We wrote a total of nine exploratory reviews and sent them to the corresponding charities for corrections and approval. Ultimately, eight charities allowed us to publish versions of our reviews. We were pleased that so many groups agreed to publication this year. In 2015, we drafted 16 exploratory1 reviews and we were able to publish just six of them.
The factors mentioned above as possible influences on charities’ willingness to work with us may have had a similar positive effect on the ratio of charities that agreed to publication. Additionally, this year was the first time we conducted phone calls with all charities we reviewed, which might have helped them feel more invested in the review process and satisfied with the results, or may have simply provided additional information that led to a more accurate review.
We comprehensively evaluated 12 charities in 2016. Of those, seven were our 2015 Top or Standout Charities due for reevaluation and one was a group for which we had written an exploratory review last year.
After conducting phone calls with the leaders of each charity, we drafted our comprehensive reviews and call summaries. This year, a board committee read an early draft of our reviews and provided feedback, both on our general evaluation process and on specific reviews. They also provided some initial thoughts about which charities we should recommend. We found it helpful to receive feedback from people who were not directly involved in researching and writing the reviews. Next year, we intend to schedule more time to implement changes based on the feedback from the board committee.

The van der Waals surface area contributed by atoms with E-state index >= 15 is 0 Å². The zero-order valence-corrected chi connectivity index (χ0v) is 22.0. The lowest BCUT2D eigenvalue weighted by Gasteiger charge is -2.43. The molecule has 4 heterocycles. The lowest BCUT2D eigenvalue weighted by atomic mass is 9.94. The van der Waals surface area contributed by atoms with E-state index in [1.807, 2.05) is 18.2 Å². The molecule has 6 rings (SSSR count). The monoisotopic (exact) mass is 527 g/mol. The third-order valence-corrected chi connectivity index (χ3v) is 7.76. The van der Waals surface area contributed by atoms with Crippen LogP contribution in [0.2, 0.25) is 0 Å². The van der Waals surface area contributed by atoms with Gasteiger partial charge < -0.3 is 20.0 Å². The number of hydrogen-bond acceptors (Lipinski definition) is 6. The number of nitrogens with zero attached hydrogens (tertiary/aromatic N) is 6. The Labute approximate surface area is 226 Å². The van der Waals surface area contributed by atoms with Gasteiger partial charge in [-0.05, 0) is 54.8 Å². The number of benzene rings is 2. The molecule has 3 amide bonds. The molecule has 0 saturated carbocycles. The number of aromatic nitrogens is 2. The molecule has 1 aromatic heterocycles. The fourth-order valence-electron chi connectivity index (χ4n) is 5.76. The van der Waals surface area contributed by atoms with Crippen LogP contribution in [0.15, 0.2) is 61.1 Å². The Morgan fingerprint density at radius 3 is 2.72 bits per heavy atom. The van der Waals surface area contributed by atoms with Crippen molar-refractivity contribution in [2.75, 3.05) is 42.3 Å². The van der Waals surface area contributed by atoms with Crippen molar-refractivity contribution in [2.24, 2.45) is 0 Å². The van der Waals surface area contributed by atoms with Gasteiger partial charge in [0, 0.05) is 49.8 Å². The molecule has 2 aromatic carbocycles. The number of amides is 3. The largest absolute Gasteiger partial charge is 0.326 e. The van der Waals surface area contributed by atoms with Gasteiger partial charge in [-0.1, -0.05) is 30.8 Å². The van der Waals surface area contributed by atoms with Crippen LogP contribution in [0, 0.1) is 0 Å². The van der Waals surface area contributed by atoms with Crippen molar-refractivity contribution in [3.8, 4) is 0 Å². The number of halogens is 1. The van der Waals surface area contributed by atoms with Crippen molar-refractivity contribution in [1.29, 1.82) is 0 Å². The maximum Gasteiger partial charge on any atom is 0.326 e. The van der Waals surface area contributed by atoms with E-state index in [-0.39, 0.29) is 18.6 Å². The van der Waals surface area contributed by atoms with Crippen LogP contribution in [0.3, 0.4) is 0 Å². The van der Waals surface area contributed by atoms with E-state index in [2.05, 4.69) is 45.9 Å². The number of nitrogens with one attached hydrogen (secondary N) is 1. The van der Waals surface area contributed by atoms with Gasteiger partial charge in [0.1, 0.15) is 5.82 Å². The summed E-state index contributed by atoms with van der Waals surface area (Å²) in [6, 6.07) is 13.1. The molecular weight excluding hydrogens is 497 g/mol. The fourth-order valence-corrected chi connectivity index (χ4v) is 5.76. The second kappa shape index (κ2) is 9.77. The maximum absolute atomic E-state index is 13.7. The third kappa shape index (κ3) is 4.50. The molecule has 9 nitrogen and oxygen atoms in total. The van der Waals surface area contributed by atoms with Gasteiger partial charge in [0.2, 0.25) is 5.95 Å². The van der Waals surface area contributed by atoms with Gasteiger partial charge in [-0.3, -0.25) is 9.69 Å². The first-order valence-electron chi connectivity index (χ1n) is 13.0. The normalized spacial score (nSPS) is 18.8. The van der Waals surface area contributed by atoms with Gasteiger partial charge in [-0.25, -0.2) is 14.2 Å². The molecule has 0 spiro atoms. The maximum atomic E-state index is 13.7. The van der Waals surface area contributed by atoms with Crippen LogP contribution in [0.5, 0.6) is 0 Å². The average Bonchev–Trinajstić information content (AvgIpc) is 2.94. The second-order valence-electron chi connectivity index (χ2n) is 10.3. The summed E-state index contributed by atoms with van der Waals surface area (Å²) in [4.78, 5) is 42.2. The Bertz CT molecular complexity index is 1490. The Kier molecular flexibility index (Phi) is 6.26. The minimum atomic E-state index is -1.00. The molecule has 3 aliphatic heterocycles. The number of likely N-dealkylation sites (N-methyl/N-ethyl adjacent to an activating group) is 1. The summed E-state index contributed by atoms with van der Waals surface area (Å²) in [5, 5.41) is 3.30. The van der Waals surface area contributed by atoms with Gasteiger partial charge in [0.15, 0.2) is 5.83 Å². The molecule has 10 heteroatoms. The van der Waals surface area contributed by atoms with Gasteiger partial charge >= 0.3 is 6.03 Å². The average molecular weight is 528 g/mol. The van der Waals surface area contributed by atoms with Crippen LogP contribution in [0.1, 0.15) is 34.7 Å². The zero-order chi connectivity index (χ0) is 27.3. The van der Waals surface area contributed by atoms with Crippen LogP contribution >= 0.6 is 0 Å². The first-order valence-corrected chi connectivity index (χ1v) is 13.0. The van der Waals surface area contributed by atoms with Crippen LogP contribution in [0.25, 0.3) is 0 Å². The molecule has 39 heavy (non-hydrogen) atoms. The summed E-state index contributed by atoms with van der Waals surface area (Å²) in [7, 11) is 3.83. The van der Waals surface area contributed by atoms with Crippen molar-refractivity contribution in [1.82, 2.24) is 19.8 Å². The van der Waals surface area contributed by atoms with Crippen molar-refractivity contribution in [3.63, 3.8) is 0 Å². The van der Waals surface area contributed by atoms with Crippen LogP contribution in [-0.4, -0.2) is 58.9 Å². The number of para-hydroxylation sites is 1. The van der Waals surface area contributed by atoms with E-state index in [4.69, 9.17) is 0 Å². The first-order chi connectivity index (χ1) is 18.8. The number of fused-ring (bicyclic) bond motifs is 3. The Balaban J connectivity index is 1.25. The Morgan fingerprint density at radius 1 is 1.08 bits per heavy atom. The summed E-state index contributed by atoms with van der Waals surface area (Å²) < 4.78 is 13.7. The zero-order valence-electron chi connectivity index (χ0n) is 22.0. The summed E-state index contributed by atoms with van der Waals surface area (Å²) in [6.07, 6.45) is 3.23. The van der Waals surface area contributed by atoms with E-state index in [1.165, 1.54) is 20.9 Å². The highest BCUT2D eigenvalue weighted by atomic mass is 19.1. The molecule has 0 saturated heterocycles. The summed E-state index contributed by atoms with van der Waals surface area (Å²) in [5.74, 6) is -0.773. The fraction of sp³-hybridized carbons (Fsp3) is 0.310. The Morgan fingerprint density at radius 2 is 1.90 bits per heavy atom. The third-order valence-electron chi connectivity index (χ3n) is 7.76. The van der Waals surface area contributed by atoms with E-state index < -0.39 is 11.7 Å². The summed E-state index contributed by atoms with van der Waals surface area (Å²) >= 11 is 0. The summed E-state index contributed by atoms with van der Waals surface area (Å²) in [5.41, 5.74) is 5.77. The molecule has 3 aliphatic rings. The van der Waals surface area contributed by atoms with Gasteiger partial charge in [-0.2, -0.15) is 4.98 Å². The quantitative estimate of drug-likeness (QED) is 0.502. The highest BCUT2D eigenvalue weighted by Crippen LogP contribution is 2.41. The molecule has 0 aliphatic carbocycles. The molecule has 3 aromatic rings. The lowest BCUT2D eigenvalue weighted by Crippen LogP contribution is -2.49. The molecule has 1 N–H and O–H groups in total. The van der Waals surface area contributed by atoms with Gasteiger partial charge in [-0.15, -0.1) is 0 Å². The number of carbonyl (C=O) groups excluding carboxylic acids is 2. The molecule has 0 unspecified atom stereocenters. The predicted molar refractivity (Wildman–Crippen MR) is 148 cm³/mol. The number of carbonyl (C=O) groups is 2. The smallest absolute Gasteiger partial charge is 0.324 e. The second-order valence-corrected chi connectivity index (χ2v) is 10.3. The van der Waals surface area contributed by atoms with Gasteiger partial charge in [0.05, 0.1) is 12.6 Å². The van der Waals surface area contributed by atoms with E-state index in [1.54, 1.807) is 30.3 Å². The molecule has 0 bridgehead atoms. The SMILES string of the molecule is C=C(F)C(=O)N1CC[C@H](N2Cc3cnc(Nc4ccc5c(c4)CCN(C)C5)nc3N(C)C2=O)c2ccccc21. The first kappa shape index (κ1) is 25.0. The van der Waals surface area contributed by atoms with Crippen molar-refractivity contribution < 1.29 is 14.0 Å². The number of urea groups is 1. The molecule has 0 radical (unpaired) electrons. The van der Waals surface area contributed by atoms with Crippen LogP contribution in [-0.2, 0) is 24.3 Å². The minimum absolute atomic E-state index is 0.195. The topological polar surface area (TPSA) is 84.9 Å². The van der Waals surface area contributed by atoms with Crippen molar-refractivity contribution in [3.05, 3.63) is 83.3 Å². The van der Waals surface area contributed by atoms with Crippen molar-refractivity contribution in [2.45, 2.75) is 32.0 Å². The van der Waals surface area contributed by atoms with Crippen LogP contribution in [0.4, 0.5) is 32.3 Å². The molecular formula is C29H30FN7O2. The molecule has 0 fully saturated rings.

After editing our comprehensive reviews and making our recommendation decisions (described below), we sent the reviews to the corresponding charities for approval, along with our conversation summaries and other supporting documents we hoped to publish. This year, all but one group agreed to the publication of their comprehensive reviews.
Our research team and executive director held two meetings to select our 2016 Top and Standout Charities. In the first meeting, each of us shared lists we had prepared individually of our suggestions for Top Charities, Standout Charities, not recommended charities, and borderline cases. There were some charities about which everyone agreed and others about which we had more diverging opinions. We will provide limited detail about our decision process here, since most of it involved the specific aspects of individual organizations that we describe in our reviews. After extensive discussion, we agreed about the status of eight charities. We continued to discuss the remaining four charities over the next several days, and then we held a second meeting to finalize our decisions.
Our Top Charities excel on our criteria and they have clear plans for effectively using additional funding. They have strong organizational structures and they’ve demonstrated an interest in and capacity for evaluating their own programs. In order to provide a clear and memorable set of recommendations, we limit our number of Top Charities. If many groups perform well on all our criteria, we select only the best for our top recommendations.